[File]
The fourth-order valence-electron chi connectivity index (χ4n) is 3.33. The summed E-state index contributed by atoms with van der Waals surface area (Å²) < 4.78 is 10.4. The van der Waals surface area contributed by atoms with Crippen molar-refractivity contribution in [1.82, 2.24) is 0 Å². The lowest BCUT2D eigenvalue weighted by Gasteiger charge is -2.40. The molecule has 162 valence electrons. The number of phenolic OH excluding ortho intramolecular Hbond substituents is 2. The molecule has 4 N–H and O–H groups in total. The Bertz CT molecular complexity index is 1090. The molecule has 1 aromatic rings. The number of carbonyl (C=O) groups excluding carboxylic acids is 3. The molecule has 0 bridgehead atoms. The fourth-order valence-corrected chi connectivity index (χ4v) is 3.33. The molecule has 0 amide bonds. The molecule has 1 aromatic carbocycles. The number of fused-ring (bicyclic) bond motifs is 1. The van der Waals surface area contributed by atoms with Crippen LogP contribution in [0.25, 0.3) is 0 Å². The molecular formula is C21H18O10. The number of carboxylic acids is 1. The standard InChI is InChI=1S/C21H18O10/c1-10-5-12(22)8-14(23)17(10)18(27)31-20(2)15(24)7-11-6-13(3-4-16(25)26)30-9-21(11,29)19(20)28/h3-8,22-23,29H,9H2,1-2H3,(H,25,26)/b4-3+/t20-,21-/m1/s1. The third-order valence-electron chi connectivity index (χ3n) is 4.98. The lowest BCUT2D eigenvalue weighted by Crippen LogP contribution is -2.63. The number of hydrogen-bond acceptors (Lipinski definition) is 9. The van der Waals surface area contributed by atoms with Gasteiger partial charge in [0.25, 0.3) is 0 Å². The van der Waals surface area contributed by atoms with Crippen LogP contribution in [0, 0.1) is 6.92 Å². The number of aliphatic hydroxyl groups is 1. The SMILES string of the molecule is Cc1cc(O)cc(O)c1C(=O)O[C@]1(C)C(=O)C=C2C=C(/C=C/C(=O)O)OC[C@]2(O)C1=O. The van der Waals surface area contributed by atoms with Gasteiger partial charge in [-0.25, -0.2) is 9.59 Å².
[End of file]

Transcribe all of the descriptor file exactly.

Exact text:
The fourth-order valence-electron chi connectivity index (χ4n) is 3.33. The summed E-state index contributed by atoms with van der Waals surface area (Å²) < 4.78 is 10.4. The van der Waals surface area contributed by atoms with Crippen molar-refractivity contribution in [1.82, 2.24) is 0 Å². The lowest BCUT2D eigenvalue weighted by Gasteiger charge is -2.40. The molecule has 162 valence electrons. The number of phenolic OH excluding ortho intramolecular Hbond substituents is 2. The molecule has 4 N–H and O–H groups in total. The Bertz CT molecular complexity index is 1090. The molecule has 1 aromatic rings. The number of carbonyl (C=O) groups excluding carboxylic acids is 3. The molecule has 0 bridgehead atoms. The fourth-order valence-corrected chi connectivity index (χ4v) is 3.33. The molecule has 0 amide bonds. The molecule has 1 aromatic carbocycles. The number of fused-ring (bicyclic) bond motifs is 1. The van der Waals surface area contributed by atoms with Crippen LogP contribution in [0.25, 0.3) is 0 Å². The molecular formula is C21H18O10. The number of carboxylic acids is 1. The standard InChI is InChI=1S/C21H18O10/c1-10-5-12(22)8-14(23)17(10)18(27)31-20(2)15(24)7-11-6-13(3-4-16(25)26)30-9-21(11,29)19(20)28/h3-8,22-23,29H,9H2,1-2H3,(H,25,26)/b4-3+/t20-,21-/m1/s1. The third-order valence-electron chi connectivity index (χ3n) is 4.98. The lowest BCUT2D eigenvalue weighted by Crippen LogP contribution is -2.63. The number of hydrogen-bond acceptors (Lipinski definition) is 9. The van der Waals surface area contributed by atoms with Gasteiger partial charge in [0.25, 0.3) is 0 Å². The van der Waals surface area contributed by atoms with Crippen LogP contribution in [0, 0.1) is 6.92 Å². The number of aliphatic hydroxyl groups is 1. The SMILES string of the molecule is Cc1cc(O)cc(O)c1C(=O)O[C@]1(C)C(=O)C=C2C=C(/C=C/C(=O)O)OC[C@]2(O)C1=O. The van der Waals surface area contributed by atoms with Gasteiger partial charge in [-0.25, -0.2) is 9.59 Å².